Zen-like experience: Book into a private soaking suite, with outdoor Japanese slate, wooden tubs, private sauna, cooling berth (with mattress), and sit-down shower complete with wooden bucket and ladle. End each day with a massage performed by a therapist trained by a Japanese master, before picking up izakaya (small plates paired with sake) at Izanami, the hotel’s upscale restaurant. You could also embrace the minimalism vibe by booking one of the ‘Zen’ rooms, it has a Sachi organics platform bed and courtyard (yep that’s it). Or up the ante with an Emperor’s suite, complete with living and dining rooms, sliding shoji wall, and fireplace.
Nobu Ryokan, Malibu, USA
Minimalist vibe: The perfect blend of Japanese minimalism, tranquility and design, and cool Californian coastal charm, Nobu Ryokan is a luxe resort that honors Japan while paying tribute to its exclusive locale on Malibu’s high-end Carbon beach. Designed by Todd Avery Lenahan (founder of TAL Studio), the intimate, adult-oriented, 16-room retreat is an exercise in traditional Japanese ryokan with its tatami mats, teak soaking tubs, and custom-made yukata robes. Expect jaw-dropping views over the Pacific Ocean or a zen-inspired garden from your room.
Zen-like experience: Slip out of your linen yukata robe and into the outdoor teak soaking tub on the ipe wood deck to overlook the sea while sipping a cup of steaming hot green tea. Evening dining is steps away, at cult Japanese restaurant Nobu, and as a hotel guest, you get priority reservations. Go for the signature sashimi tacos or lobster ceviche.
Kudadoo Maldives Private Island, Maldives
Minimalist vibe: Stunning Indian Ocean views with a touch of Japan awaits at the newish Kudadoo Maldives Private Island resort designed by Japanese-born NY-based architect Yuji Yamazaki. With its roots firmly in Japanese ryokan style and culture, there are just 15 villas, all cedar, privately positioned over the sea just steps away from soaking pleasure (either in the ocean or your own private tub). Other more Western worldly pleasures include a champagne-stocked bar and around-the-clock butler to carry out the hotel’s, ‘anything, anytime, anywhere’ mantra.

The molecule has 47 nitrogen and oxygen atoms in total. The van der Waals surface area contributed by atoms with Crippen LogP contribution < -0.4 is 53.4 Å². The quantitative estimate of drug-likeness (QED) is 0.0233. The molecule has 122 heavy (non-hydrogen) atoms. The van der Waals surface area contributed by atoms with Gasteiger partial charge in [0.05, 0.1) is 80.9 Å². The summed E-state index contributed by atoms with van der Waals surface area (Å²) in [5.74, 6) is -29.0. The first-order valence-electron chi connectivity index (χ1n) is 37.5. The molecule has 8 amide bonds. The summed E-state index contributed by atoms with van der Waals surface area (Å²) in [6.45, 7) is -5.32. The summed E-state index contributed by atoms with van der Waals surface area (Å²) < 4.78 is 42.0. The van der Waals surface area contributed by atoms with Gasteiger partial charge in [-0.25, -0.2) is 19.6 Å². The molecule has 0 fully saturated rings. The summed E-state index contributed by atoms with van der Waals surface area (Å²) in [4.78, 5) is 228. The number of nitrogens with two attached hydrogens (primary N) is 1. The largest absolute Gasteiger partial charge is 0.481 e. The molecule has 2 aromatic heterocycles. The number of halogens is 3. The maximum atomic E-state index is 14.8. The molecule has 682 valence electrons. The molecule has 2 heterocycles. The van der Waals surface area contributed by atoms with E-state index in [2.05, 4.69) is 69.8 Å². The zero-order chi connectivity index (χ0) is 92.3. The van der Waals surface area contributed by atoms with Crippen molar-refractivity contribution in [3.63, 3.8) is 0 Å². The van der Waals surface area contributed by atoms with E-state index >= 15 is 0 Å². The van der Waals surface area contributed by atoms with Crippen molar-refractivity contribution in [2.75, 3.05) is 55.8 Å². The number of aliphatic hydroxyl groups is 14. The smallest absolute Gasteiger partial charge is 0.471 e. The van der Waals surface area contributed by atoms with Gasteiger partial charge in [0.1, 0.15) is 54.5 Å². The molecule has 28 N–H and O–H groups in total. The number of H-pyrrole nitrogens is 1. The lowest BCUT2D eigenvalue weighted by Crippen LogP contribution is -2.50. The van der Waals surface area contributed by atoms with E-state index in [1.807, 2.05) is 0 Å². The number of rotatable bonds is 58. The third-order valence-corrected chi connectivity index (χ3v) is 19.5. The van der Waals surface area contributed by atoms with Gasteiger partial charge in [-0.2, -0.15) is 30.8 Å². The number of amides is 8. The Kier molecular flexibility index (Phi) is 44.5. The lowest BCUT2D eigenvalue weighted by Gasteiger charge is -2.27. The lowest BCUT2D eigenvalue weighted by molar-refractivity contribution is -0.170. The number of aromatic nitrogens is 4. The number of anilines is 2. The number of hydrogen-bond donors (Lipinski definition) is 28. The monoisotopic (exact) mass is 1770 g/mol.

Zen-like experience: Aside from the endless sea views, a highlight of each villa is Yamazaki’s meticulously designed bathing area featuring a stand-alone soaking tub set atop white stepping stones surrounded by green plants and offset by a decadent outdoor rain shower. Bliss.
Shou Sugi Ban House, Water Mill, New York
Minimalist vibe: A luxe Japanese-inspired spa and wellness retreat, Shou Sugi Ban House, a first of its kind in the Hamptons, is the brainchild of Amy Cherry-Abitbol, a US lawyer turned entrepreneur, who spent much of her childhood in Japan. Embodying the spirit and principles of wabi-sabi – the acceptance of transience and imperfection through exploration – the property has13 Zen-like studios all with a gas fireplace, soaking tub, garden patio, and organic bedding. Focused on integrated wellness, guests indulge in healing-arts practices, holistic treatments, spirituality, hydrotherapy, meditation, and traditional tea ceremonies. Eating is also ‘clean’ thanks to an elevated plant-based menu by Chef Mads Refslund, co-founder of two-time Michelin-star winner, Noma, Copenhagen.
Zen-like experience: In Japan, Shou sugi ban refers to a traditional craft of preserving wood by scorching it with flames, then scraping it with oil. Observe examples of this ancient art on the walls in the spa reception area, dining room, and tea lounge. Savor too, ample time in nature: early-morning beach walks, strolls through the resort’s Japanese-inspired gardens – disconnecting from daily life; returning to the simplicity of self.